We are now developing a new strategy for 2021 onwards, and we want to hear from you! The draft plan is available for your review and comment, with your feedback having the potential to directly contribute to changes before it’s finalized. Let’s collaborate to define Cochrane’s new strategic priorities.
How effective is hospital-based specialist palliative care for adults with a terminal illness and their unpaid caregivers, and is it cost-effective?
Why is this question important?
Palliative care aims to improve the quality of life of people who have a terminal illness (a disease that cannot be cured and is likely to lead to death). It seeks to help patients, their unpaid caregivers and families manage symptoms that cause distress (for example, pain) and to meet patients’ and unpaid caregivers’ needs for psychological, social and spiritual support. Palliative care is known as an ‘holistic’ approach, because it considers the ‘whole’ person and their support network – not just the illness and its symptoms. It usually involves a team of people that can include physicians, nurses, pharmacists, other allied health professionals, social workers, chaplains or volunteers.
A growing number of hospitals are setting up specialist palliative care services (known as hospital-based specialist palliative care (HSPC)). HSPC can be provided:
- either in the hospital itself – for inpatients or outpatients;
- or as 'hospital-at-home' – which means that the hospital team visits patients in the community;
- or across multiple settings (for example, hospital and home).
To find out whether HSPC benefits patients and their unpaid caregivers, and how cost-effective it is, the author team reviewed the evidence from research.
How did the authors identify and evaluate the evidence?
First, they searched for all relevant studies in the medical literature. They specifically looked for:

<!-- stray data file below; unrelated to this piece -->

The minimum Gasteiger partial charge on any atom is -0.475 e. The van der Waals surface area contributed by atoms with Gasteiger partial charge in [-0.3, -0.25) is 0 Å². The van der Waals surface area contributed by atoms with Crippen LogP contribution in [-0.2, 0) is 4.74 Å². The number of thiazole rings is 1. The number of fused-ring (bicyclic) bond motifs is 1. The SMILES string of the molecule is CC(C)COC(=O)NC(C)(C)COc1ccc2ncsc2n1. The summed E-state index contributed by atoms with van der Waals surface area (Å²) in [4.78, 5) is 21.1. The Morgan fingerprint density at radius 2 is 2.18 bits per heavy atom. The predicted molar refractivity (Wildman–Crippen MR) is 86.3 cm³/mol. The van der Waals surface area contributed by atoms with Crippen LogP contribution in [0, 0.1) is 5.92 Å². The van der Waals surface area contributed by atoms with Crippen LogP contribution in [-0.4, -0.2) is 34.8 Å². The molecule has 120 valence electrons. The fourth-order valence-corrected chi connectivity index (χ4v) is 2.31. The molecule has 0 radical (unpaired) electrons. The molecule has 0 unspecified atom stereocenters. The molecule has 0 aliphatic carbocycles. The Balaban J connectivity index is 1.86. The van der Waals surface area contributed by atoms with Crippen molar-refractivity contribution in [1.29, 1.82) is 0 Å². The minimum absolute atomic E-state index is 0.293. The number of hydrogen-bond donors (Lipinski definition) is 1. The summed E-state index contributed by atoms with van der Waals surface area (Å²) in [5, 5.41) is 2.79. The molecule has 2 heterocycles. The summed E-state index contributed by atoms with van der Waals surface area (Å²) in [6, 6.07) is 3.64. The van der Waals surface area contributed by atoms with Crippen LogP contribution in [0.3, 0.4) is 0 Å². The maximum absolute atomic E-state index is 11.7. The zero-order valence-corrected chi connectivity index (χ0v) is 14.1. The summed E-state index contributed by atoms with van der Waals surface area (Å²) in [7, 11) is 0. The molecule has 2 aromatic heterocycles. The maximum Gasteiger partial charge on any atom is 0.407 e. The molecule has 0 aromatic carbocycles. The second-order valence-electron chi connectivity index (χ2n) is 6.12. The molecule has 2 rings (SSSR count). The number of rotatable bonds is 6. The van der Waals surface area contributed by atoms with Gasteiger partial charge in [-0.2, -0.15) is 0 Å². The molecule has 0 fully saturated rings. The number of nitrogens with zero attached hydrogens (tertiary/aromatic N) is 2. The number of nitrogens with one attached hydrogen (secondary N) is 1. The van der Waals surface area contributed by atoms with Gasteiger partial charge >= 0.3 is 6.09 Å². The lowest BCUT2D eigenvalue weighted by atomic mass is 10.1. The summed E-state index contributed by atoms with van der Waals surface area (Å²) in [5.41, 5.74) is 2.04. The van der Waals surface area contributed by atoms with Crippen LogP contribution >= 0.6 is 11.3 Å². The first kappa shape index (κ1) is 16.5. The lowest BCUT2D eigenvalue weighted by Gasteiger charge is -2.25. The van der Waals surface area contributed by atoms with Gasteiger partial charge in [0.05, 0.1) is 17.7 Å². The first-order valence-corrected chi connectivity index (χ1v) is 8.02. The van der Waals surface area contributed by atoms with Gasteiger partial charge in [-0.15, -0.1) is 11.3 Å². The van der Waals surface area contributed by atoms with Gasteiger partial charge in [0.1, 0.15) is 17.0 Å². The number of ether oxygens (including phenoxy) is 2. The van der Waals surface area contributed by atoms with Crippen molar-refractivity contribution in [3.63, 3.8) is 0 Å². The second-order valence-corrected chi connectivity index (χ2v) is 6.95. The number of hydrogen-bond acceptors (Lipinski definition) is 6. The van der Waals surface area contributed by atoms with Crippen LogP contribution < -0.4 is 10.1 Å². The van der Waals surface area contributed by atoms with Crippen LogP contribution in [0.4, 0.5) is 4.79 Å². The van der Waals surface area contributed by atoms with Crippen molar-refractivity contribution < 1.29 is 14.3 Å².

- randomised controlled studies: these are studies where people are randomly divided into different treatment groups. This type of study provides the most robust evidence about the effects of a treatment;
- studies that compared HSPC to either hospital care without specialist palliative care; care received in the community; or hospice care outside hospital.
The review authors then compared the results, and summarised the evidence from all the studies. Finally, they assessed how certain the evidence was. They considered factors such as the way studies were conducted, study sizes, and consistency of findings across studies. Based on the assessments of the author team, they categorised the evidence as being of very low, low, moderate or high certainty.
What did authors find?
42 studies that involved a total of 6678 patients and 1101 caregivers or family members.
The evidence from the studies found suggests that, when compared to usual care:
- HSPC may slightly improve patients’ health-related quality of life, their overall symptom burden and their satisfaction with care;
- HSPC may increase the chances of people dying in their preferred place of death.
It is unclear what the effects of HSPC are on pain, caregivers’ burden, or unwanted events. This is because the evidence found was not robust (very low-certainty evidence). Similarly, because the evidence relating to costs was of very low certainty, it is unclear how cost-effective HSPC is.
What does this mean?
When compared with usual care, HSPC may slightly improve a patient’s quality of life, symptom burden and their satisfaction with care. It may also increase their chances of dying at home. However, future research is likely to change these findings, since they are based on low-certainty evidence. Further studies are needed to evaluate the effect of HSPC on other outcomes, such as pain, caregivers’ burden, unwanted events and cost-effectiveness.